The Naïvety of Security

Smoke and fire fill the the skyline over Damascus early Sunday after an Israeli airstrike targeting a shipment of Iranian-made missiles believed to be on their way to Lebanon's Hezbollah group. (AP Photo/Ugarit News)

Smoke and fire fill the the skyline over Damascus early Sunday after an Israeli airstrike targeting a shipment of Iranian-made missiles believed to be on their way to Lebanon’s Hezbollah group. (AP Photo/Ugarit News)

At this point at which attention is focused on the Israeli air strikes on targets in Syria, the usual protests against occupation seem irrelevant. What does it matter if some Palestinian farmers have been denied access to this or that field by the army or settlers, when Israel’s security is at stake? What does it matter if this or that building has been demolished by Israeli occupation forces in this or that Area C West Bank village when the murderous chaos in Syria threatens to flow over into Israel? What does it matter that this or that house in the East Jerusalem area of Sheikh Jarrah has been taken over by right-wing Jewish settlers  when the real question is whether Hezbollah will possess Fateh-110 missiles , Israel’s sworn arch-enemy? Why make a headline report about an incident (on the same day as the air strike) near Ramallah, where 12 Palestinians were injured in clashes with settlers and soldiers who burst into Ras Karkar village? Doesn’t it seem hopelessly naïve for Israeli peace activists to be demonstrating about some uprooted olive groves and the route of the Separation Barrier in the West Bank when, as they really should have understood from kindergarten, Israel is a small country surrounded by enemies, and without the Israeli Defence Forces, would have been wiped off the map years ago?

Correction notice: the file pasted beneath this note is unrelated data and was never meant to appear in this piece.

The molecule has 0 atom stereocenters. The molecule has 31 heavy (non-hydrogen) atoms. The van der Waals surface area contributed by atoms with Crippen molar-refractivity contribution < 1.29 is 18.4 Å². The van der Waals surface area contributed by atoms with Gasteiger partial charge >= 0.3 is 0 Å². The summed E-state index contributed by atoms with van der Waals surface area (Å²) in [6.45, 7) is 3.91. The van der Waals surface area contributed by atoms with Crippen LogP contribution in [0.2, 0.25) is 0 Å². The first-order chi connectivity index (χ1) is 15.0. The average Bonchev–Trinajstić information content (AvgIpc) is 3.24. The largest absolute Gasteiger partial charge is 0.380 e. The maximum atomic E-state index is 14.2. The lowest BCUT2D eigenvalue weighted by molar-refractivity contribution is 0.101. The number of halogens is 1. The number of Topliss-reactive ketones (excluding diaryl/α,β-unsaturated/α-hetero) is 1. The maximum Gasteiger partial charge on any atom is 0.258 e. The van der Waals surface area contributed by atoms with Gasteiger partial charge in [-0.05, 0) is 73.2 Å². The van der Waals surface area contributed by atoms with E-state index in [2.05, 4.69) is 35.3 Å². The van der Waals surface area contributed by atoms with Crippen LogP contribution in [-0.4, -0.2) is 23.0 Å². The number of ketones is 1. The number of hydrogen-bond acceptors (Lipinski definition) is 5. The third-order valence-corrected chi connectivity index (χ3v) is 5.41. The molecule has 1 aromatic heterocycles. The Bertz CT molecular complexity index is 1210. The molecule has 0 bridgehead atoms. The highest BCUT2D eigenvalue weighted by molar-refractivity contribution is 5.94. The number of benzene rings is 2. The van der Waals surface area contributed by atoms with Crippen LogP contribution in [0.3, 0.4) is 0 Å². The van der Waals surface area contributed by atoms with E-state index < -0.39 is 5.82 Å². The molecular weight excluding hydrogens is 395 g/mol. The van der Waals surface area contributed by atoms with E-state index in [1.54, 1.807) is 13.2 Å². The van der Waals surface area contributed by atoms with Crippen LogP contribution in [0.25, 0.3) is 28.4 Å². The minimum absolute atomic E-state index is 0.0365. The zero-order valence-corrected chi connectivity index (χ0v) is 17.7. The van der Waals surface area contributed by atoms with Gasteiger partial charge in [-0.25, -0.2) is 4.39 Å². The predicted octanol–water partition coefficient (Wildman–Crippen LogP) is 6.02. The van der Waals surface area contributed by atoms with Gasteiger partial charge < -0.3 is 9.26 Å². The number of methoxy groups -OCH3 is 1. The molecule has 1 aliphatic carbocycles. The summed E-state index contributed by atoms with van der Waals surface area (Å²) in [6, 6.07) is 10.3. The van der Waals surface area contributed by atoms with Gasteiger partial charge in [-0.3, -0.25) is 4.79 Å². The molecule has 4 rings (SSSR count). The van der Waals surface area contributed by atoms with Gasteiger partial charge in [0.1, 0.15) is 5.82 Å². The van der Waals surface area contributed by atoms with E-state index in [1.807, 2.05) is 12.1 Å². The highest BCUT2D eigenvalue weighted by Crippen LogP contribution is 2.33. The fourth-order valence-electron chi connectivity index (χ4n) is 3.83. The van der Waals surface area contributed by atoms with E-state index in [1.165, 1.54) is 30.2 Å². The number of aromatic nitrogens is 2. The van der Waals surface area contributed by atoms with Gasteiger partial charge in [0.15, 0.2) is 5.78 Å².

And so, we sensible Israelis should put in the proper context the growing tension in the West Bank and Gaza that was evident last week, including the murder of Israeli settler Evyatar Burovsky (the first Israeli fatality on the West bank since September 2011), the subsequent rioting of settlers under the noses (and sometimes protection) of the Israeli security forces, the arrests of terrified Palestinian children in Hebron for alleged stone-throwing by Israeli troops (who threw a Swedish observer into the mix of arrests for good measure). Mairav Zonszein wrote on the +972 blog in relation to those and other events that “violence is a cruel reminder of a reality that is neither calm nor stable,” and in light of the Israeli strikes on Syria we should (if we are sensible) misunderstand her message to mean that of course “the situation” (as Israelis refer to our complicated reality) is not ever really calm, other than the calm brought to us by our security forces, the Rock of Israel. Another disturbance in the calm last week was the first Israeli targeted killing of an alleged Global Jihad militant, Haitham Ziad Ibrahim Sahali, in Gaza, since last November’s “Pillar of Cloud,” on the grounds that he was involved in the recent rocket attack on Eilat. So, you see, it’s really the same pattern that always repeats itself: they attack us and we are forced to defend ourselves. It can hardly be surprising that there was only a lukewarm Israeli response to the Arab League’s hint at softening the terms of its 2002 peace plan in a meeting with US Secretary of State John Kerry, on April 30th 2013. Only naïve peaceniks (and opposition politicians hoping for  a headline) concern themselves with such hypothetical matters, when Israeli common sense focuses on the serious threats that come from outside. Maybe tomorrow there will be time for peace; now (a long now) it’s time for war.